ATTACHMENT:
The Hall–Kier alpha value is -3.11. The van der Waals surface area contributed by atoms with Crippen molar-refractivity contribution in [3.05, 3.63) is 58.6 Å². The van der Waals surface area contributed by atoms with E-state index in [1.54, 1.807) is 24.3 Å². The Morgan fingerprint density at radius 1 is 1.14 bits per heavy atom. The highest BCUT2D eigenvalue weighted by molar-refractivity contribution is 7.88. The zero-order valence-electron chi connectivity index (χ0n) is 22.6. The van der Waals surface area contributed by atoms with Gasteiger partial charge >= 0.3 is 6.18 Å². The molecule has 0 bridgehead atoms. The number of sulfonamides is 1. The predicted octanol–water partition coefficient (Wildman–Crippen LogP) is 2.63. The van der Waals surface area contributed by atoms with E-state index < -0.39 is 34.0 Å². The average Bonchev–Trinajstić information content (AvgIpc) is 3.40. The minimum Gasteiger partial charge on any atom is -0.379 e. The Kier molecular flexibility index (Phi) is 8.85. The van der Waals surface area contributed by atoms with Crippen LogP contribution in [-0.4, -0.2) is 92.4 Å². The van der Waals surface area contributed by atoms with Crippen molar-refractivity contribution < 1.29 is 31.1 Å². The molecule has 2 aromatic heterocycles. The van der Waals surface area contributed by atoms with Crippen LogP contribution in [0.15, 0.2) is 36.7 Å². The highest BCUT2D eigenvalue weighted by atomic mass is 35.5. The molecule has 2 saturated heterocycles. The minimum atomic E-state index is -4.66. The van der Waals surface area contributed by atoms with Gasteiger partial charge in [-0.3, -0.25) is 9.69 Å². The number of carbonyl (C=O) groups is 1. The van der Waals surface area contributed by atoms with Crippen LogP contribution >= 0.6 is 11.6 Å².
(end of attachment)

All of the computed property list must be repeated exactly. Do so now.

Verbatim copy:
The Hall–Kier alpha value is -3.11. The van der Waals surface area contributed by atoms with Crippen molar-refractivity contribution in [3.05, 3.63) is 58.6 Å². The van der Waals surface area contributed by atoms with E-state index in [1.54, 1.807) is 24.3 Å². The Morgan fingerprint density at radius 1 is 1.14 bits per heavy atom. The highest BCUT2D eigenvalue weighted by molar-refractivity contribution is 7.88. The zero-order valence-electron chi connectivity index (χ0n) is 22.6. The van der Waals surface area contributed by atoms with Gasteiger partial charge >= 0.3 is 6.18 Å². The molecule has 0 bridgehead atoms. The number of sulfonamides is 1. The predicted octanol–water partition coefficient (Wildman–Crippen LogP) is 2.63. The van der Waals surface area contributed by atoms with E-state index < -0.39 is 34.0 Å². The average Bonchev–Trinajstić information content (AvgIpc) is 3.40. The minimum Gasteiger partial charge on any atom is -0.379 e. The Kier molecular flexibility index (Phi) is 8.85. The van der Waals surface area contributed by atoms with Crippen LogP contribution in [-0.4, -0.2) is 92.4 Å². The van der Waals surface area contributed by atoms with Crippen molar-refractivity contribution < 1.29 is 31.1 Å². The molecule has 2 aromatic heterocycles. The van der Waals surface area contributed by atoms with Crippen LogP contribution in [0.15, 0.2) is 36.7 Å². The highest BCUT2D eigenvalue weighted by atomic mass is 35.5. The molecule has 2 saturated heterocycles. The minimum atomic E-state index is -4.66. The van der Waals surface area contributed by atoms with Gasteiger partial charge in [-0.3, -0.25) is 9.69 Å². The number of carbonyl (C=O) groups is 1. The van der Waals surface area contributed by atoms with Crippen LogP contribution >= 0.6 is 11.6 Å².